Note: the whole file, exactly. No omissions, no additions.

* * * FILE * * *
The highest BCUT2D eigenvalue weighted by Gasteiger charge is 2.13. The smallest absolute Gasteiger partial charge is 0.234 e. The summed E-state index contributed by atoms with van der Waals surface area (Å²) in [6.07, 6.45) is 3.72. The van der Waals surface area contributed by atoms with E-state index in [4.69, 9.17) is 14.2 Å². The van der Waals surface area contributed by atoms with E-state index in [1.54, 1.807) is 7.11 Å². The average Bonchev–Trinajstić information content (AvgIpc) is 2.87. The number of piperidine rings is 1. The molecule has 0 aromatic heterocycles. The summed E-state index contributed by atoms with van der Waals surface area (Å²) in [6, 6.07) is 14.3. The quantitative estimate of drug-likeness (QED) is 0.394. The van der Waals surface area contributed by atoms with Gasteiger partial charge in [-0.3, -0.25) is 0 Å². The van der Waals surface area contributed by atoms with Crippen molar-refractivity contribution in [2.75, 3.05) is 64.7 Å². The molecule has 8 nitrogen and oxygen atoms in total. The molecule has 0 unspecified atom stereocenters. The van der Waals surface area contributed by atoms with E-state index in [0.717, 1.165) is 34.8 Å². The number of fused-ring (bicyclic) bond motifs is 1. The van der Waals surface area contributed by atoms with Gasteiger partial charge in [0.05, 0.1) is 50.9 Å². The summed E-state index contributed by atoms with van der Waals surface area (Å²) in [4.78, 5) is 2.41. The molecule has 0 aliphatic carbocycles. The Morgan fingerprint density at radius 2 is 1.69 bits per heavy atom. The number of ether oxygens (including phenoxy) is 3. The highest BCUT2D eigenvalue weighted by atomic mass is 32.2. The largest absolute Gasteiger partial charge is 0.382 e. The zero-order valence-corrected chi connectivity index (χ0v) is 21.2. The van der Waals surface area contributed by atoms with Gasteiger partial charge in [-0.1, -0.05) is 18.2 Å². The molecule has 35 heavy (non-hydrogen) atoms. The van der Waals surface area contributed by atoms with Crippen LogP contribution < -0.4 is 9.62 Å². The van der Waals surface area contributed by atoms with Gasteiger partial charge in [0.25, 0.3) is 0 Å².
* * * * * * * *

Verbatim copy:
The highest BCUT2D eigenvalue weighted by Gasteiger charge is 2.13. The smallest absolute Gasteiger partial charge is 0.234 e. The summed E-state index contributed by atoms with van der Waals surface area (Å²) in [6.07, 6.45) is 3.72. The van der Waals surface area contributed by atoms with E-state index in [4.69, 9.17) is 14.2 Å². The van der Waals surface area contributed by atoms with E-state index in [1.54, 1.807) is 7.11 Å². The average Bonchev–Trinajstić information content (AvgIpc) is 2.87. The number of piperidine rings is 1. The molecule has 0 aromatic heterocycles. The summed E-state index contributed by atoms with van der Waals surface area (Å²) in [6, 6.07) is 14.3. The quantitative estimate of drug-likeness (QED) is 0.394. The van der Waals surface area contributed by atoms with Gasteiger partial charge in [-0.3, -0.25) is 0 Å². The van der Waals surface area contributed by atoms with Crippen molar-refractivity contribution in [2.75, 3.05) is 64.7 Å². The molecule has 8 nitrogen and oxygen atoms in total. The molecule has 0 unspecified atom stereocenters. The van der Waals surface area contributed by atoms with E-state index in [0.717, 1.165) is 34.8 Å². The number of fused-ring (bicyclic) bond motifs is 1. The van der Waals surface area contributed by atoms with Gasteiger partial charge in [0.05, 0.1) is 50.9 Å². The summed E-state index contributed by atoms with van der Waals surface area (Å²) in [4.78, 5) is 2.41. The molecule has 0 aliphatic carbocycles. The Morgan fingerprint density at radius 2 is 1.69 bits per heavy atom. The number of ether oxygens (including phenoxy) is 3. The highest BCUT2D eigenvalue weighted by atomic mass is 32.2. The largest absolute Gasteiger partial charge is 0.382 e. The zero-order valence-corrected chi connectivity index (χ0v) is 21.2. The van der Waals surface area contributed by atoms with Gasteiger partial charge in [-0.1, -0.05) is 18.2 Å². The molecule has 35 heavy (non-hydrogen) atoms. The van der Waals surface area contributed by atoms with Crippen LogP contribution < -0.4 is 9.62 Å². The van der Waals surface area contributed by atoms with Gasteiger partial charge in [0.25, 0.3) is 0 Å².